Jay v. United Serv’s Auto. Ass’n, [Ms. 1190941, June 18, 2021], ___ So. 3d ___ (Ala. 2021). The Court (Stewart, J.; Parker, C.J., and Bolin, Bryan, and Sellers, JJ., concur; Wise, J. recuses) affirms an order granting summary judgment in favor of an uninsured motorist insurer because the claimant was not a “covered person” as defined by the policy. The Court reiterates the familiar rules governing construction of insurance policies.
“A contract of insurance, like other contracts, is governed by the general rules of contracts. Pate v. Rollison Logging Equip., Inc., 628 So. 2d 337 (Ala. 1993). Insurance companies are entitled to have their policy contract enforced as written. Gregory v. Western World Ins. Co., 481 So. 2d 878 (Ala. 1985). ‘Insurance contracts, like other contracts, are construed so as to give effect to the intention of the parties, and, to determine this intent, a court must examine more than an isolated sentence or term; it must read each phrase in the context of all other provisions.’ Attorneys Ins. Mut. of Alabama, Inc. v. Smith, Blocker & Lowther, P.C., 703 So. 2d 866, 870 (Ala. 1996).
“If an insurance policy is clear and unambiguous in its terms, then there is no question of interpretation or construction. American & Foreign Ins. Co. v. Tee Jays Mfg. Co., 699 So. 2d 1226 (Ala. 1997). The fact that the parties interpret the insurance policy differently does not make the insurance policy ambiguous. Tate v. Allstate Ins. Co., 692 So. 2d 822 (Ala. 1997). While ambiguities or uncertainties in an insurance policy should be resolved against the insurer, ambiguities are not to be inserted by strained or twisted reasoning. Kelley v. Royal Globe Ins. Co., 349 So. 2d 561 (Ala. 1977). Where the parties disagree on whether the language in an insurance contract is ambiguous, a court should construe [the] language according to the meaning that a person of ordinary intelligence would reasonably give it. Western World Ins. Co. v. City of Tuscumbia, 612 So. 2d 1159 (Ala. 1992).”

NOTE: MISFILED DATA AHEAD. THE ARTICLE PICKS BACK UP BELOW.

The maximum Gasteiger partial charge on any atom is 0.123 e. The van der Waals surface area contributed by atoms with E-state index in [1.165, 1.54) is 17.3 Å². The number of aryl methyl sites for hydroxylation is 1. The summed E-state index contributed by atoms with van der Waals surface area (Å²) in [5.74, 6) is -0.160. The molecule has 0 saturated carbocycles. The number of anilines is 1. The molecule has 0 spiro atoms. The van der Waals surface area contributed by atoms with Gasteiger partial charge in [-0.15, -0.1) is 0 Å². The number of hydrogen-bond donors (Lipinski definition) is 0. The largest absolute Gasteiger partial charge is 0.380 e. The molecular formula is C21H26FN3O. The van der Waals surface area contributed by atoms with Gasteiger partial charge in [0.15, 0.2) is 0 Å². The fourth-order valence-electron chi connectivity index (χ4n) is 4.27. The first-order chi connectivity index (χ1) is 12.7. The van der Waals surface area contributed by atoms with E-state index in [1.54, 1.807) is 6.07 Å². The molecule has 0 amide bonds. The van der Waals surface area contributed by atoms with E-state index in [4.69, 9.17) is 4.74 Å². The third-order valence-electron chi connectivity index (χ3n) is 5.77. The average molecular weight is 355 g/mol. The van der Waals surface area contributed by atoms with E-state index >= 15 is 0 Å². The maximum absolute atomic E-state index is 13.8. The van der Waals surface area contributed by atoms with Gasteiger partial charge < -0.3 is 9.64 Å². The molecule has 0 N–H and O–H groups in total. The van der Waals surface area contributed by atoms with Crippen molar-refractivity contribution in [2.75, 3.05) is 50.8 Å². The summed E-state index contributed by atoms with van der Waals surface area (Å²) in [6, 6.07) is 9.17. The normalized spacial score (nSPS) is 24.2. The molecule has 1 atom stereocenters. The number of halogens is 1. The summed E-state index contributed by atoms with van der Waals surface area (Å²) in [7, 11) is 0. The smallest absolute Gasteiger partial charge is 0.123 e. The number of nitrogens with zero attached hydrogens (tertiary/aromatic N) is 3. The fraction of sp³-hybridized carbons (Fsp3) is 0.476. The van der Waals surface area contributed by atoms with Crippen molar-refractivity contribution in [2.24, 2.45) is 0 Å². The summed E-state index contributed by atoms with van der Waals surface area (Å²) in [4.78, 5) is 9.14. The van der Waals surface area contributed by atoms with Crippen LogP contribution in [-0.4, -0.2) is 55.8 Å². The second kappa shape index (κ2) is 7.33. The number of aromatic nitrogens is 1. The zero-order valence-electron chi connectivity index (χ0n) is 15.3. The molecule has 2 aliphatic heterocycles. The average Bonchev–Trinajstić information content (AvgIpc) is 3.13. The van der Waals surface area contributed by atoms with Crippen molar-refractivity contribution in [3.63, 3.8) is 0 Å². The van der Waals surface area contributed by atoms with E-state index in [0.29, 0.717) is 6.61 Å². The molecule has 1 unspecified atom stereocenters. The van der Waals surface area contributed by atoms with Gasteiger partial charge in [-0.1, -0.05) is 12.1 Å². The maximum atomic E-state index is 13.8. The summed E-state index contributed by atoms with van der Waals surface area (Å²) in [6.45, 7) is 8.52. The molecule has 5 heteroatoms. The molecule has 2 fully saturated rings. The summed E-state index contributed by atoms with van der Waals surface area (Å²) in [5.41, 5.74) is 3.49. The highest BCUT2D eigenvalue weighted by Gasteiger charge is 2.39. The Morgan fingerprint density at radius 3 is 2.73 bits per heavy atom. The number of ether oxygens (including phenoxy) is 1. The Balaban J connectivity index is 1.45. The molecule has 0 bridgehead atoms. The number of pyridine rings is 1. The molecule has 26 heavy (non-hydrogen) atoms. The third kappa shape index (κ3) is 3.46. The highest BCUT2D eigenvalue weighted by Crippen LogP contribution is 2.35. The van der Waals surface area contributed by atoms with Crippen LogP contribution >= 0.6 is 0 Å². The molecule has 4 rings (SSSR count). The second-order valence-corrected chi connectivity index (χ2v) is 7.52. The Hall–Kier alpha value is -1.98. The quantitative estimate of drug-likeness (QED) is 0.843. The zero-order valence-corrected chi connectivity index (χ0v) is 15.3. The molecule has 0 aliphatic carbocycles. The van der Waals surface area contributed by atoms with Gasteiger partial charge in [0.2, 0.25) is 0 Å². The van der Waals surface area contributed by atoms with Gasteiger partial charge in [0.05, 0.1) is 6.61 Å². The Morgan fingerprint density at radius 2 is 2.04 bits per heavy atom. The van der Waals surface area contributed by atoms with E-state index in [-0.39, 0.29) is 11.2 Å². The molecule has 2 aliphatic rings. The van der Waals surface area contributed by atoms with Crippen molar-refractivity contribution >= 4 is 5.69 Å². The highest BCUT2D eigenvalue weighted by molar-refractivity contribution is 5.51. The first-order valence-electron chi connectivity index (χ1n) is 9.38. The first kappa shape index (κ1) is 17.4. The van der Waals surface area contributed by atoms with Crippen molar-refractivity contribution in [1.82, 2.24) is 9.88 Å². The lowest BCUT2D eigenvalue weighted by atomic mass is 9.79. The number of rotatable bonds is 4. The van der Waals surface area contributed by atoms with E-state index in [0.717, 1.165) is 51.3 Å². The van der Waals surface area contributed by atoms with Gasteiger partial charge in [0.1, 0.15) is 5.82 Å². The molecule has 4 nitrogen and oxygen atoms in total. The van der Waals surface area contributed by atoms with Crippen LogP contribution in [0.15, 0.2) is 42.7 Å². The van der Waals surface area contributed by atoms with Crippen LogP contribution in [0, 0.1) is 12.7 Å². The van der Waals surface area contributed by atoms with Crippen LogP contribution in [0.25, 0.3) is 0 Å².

Twin City Fire Ins. Co. v. Alfa Mut. Ins. Co., 817 So. 2d 687, 691-92 (Ala. 2001). Furthermore, “[w]here an insurance policy defines certain words or phrases, a court must defer to the definition provided by the policy. St. Paul Fire & Marine Ins. Co. v. Edge Mem’l Hosp., 584 So. 2d 1316 (Ala. 1991).” Id. at 692.
Ms. **6-7. The Court rejects the claimant’s contention that he was a “covered person,” because his spouse (the policyholder’s daughter) was provided with a proof-of-insurance card listing her as a “named insured.” Because the policy unambiguously listed the claimant’s spouse only as an “operator” on the declarations page rather than as the “insured,” the description of the spouse as “named insured” on the insured’s card did not create an ambiguity with regard to the true “named insured” defined within the policy.